Like I said, I wish doctors would stop flat-out telling pregnant women to get rid of their cats! Back in the Dark Ages (1988), when I was pregnant, I was THRILLED to turn over litter box scooping duties to my then-husband. (Also, your vet sounds like my kinda people!)
This may be a silly question, but do neutered male cats still spray in the house? Hubby is convinced they do, so I told him I’d check with the experts ;-). Thanks for the help.
Louise said: I have observed that males will continue to spray inside once fixed if they had a habit of spraying before they were fixed. Or if they feel they need to be top cat because of another male cat who is is dominant. I never had any problems with my males (8 of them over the years) spraying inside. I will say they were indoor only cats, which could have made a difference. Of course each cat is different. By the way, there are no silly cat questions !!!!!!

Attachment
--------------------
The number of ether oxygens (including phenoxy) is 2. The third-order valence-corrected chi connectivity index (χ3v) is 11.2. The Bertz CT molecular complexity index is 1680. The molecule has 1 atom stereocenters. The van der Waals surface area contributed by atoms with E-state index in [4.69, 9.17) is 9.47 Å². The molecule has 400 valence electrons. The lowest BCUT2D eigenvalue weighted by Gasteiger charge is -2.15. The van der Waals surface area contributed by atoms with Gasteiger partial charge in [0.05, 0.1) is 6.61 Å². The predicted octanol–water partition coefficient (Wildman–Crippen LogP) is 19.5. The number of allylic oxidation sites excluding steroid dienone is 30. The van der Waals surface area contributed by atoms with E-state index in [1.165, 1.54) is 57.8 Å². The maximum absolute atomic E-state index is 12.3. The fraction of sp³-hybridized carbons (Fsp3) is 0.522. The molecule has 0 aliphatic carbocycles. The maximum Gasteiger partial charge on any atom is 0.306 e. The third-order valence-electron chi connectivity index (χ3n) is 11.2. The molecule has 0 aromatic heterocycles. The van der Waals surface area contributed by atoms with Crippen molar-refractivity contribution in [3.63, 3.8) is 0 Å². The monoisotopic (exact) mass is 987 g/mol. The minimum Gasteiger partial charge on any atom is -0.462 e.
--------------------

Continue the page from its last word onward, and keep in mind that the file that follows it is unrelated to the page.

I added: Louise is right, there’s no such thing as a silly cat question! Neutered cats can and will spray – but I’ve seen lots of cats who were spraying stop after neutering. It’s more often to send a message, an insecure cat will spray a bed or other spot to send the message “this is mine.”
Female cats can spray, too! Maxi did it, way back when we first bought this house. I was very much taken by surprise (if I hadn’t seen it myself, I’m not sure I would have believed it was her work), but I haven’t seen her do it in years (thank god).
I just had to share these adorable pictures of Orlando. I am tickled pink at how well he’s doing in his forever home!
And speaking of Corbie, check out these blinkity-blink Eyes of Lurve.
2013: Don’t you just want to squoosh ’em?
2012: So we leave the closet door open all the time (of COURSE), and now there’s always at least one kitten in the hamper.
2011: Bobby Brady update.
2010: No entry.
2009: With Lafayette getting his new eyelips, we now have more kittens with eyelips than without!
2008: Yoga kitteh is surprised that you’d interrupt her during such a crucial exercise.
2007: No entry.
2006: No entry.
2005: No entry.